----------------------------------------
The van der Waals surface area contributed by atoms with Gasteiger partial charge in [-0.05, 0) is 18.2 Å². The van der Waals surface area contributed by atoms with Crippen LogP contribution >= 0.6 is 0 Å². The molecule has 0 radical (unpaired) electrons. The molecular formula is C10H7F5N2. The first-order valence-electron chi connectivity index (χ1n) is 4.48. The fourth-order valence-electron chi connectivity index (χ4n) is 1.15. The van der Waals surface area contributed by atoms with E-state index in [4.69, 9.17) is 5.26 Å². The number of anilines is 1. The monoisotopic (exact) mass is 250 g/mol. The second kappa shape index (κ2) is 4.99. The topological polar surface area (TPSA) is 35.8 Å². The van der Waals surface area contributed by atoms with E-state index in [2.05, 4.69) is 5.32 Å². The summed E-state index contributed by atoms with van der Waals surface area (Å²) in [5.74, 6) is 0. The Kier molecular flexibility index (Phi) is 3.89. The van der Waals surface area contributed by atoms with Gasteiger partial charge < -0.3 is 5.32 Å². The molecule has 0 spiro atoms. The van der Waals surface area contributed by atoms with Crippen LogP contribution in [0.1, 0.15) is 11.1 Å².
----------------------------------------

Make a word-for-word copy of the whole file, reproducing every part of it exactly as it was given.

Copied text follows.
The van der Waals surface area contributed by atoms with Gasteiger partial charge in [-0.05, 0) is 18.2 Å². The van der Waals surface area contributed by atoms with Crippen LogP contribution >= 0.6 is 0 Å². The molecule has 0 radical (unpaired) electrons. The molecular formula is C10H7F5N2. The first-order valence-electron chi connectivity index (χ1n) is 4.48. The fourth-order valence-electron chi connectivity index (χ4n) is 1.15. The van der Waals surface area contributed by atoms with E-state index in [4.69, 9.17) is 5.26 Å². The number of anilines is 1. The monoisotopic (exact) mass is 250 g/mol. The second kappa shape index (κ2) is 4.99. The topological polar surface area (TPSA) is 35.8 Å². The van der Waals surface area contributed by atoms with E-state index in [2.05, 4.69) is 5.32 Å². The summed E-state index contributed by atoms with van der Waals surface area (Å²) in [5.74, 6) is 0. The Kier molecular flexibility index (Phi) is 3.89. The van der Waals surface area contributed by atoms with Gasteiger partial charge < -0.3 is 5.32 Å². The molecule has 0 spiro atoms. The van der Waals surface area contributed by atoms with Crippen LogP contribution in [0.1, 0.15) is 11.1 Å².